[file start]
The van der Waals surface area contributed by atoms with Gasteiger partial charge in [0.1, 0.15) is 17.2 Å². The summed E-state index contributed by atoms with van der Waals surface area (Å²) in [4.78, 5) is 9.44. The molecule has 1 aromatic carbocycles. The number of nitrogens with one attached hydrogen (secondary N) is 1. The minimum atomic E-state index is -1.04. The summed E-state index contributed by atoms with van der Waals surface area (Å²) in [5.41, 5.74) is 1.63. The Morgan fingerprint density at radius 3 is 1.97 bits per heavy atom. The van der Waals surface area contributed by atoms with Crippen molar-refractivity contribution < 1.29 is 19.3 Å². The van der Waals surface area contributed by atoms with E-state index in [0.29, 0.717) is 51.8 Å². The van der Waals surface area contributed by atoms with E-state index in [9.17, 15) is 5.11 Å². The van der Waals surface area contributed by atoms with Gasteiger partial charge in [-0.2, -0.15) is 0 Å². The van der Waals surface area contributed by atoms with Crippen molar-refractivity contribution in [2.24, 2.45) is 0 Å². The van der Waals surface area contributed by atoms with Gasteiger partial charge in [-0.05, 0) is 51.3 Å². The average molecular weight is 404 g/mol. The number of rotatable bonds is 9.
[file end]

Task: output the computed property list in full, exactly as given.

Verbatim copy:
The van der Waals surface area contributed by atoms with Gasteiger partial charge in [0.1, 0.15) is 17.2 Å². The summed E-state index contributed by atoms with van der Waals surface area (Å²) in [4.78, 5) is 9.44. The molecule has 1 aromatic carbocycles. The number of nitrogens with one attached hydrogen (secondary N) is 1. The minimum atomic E-state index is -1.04. The summed E-state index contributed by atoms with van der Waals surface area (Å²) in [5.41, 5.74) is 1.63. The Morgan fingerprint density at radius 3 is 1.97 bits per heavy atom. The van der Waals surface area contributed by atoms with Crippen molar-refractivity contribution < 1.29 is 19.3 Å². The van der Waals surface area contributed by atoms with E-state index in [0.29, 0.717) is 51.8 Å². The van der Waals surface area contributed by atoms with E-state index in [9.17, 15) is 5.11 Å². The van der Waals surface area contributed by atoms with Gasteiger partial charge in [-0.2, -0.15) is 0 Å². The van der Waals surface area contributed by atoms with Crippen molar-refractivity contribution in [2.24, 2.45) is 0 Å². The van der Waals surface area contributed by atoms with Gasteiger partial charge in [-0.05, 0) is 51.3 Å². The average molecular weight is 404 g/mol. The number of rotatable bonds is 9.